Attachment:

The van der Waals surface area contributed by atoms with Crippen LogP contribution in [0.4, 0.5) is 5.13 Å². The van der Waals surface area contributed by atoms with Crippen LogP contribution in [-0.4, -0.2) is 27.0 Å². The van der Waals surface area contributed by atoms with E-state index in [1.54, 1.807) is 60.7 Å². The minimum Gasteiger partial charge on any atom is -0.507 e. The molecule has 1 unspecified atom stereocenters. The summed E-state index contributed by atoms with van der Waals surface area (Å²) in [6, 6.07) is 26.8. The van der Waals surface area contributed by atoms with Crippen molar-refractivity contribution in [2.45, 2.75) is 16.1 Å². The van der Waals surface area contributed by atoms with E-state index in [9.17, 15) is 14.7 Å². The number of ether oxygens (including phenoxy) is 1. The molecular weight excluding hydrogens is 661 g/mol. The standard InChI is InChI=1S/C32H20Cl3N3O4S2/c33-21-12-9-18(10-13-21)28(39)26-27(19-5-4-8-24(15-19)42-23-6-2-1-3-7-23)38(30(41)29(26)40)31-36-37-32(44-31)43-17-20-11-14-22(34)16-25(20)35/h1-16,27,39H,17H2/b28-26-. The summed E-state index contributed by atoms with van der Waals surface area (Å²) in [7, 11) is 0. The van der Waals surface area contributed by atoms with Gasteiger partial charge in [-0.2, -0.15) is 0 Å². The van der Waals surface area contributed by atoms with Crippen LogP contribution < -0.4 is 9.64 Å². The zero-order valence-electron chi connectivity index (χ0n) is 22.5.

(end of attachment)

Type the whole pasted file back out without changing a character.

The van der Waals surface area contributed by atoms with Crippen LogP contribution in [0.4, 0.5) is 5.13 Å². The van der Waals surface area contributed by atoms with Crippen LogP contribution in [-0.4, -0.2) is 27.0 Å². The van der Waals surface area contributed by atoms with E-state index in [1.54, 1.807) is 60.7 Å². The minimum Gasteiger partial charge on any atom is -0.507 e. The molecule has 1 unspecified atom stereocenters. The summed E-state index contributed by atoms with van der Waals surface area (Å²) in [6, 6.07) is 26.8. The van der Waals surface area contributed by atoms with Crippen molar-refractivity contribution in [2.45, 2.75) is 16.1 Å². The van der Waals surface area contributed by atoms with E-state index in [9.17, 15) is 14.7 Å². The number of ether oxygens (including phenoxy) is 1. The molecular weight excluding hydrogens is 661 g/mol. The standard InChI is InChI=1S/C32H20Cl3N3O4S2/c33-21-12-9-18(10-13-21)28(39)26-27(19-5-4-8-24(15-19)42-23-6-2-1-3-7-23)38(30(41)29(26)40)31-36-37-32(44-31)43-17-20-11-14-22(34)16-25(20)35/h1-16,27,39H,17H2/b28-26-. The summed E-state index contributed by atoms with van der Waals surface area (Å²) in [7, 11) is 0. The van der Waals surface area contributed by atoms with Gasteiger partial charge in [-0.2, -0.15) is 0 Å². The van der Waals surface area contributed by atoms with Crippen LogP contribution < -0.4 is 9.64 Å². The zero-order valence-electron chi connectivity index (χ0n) is 22.5.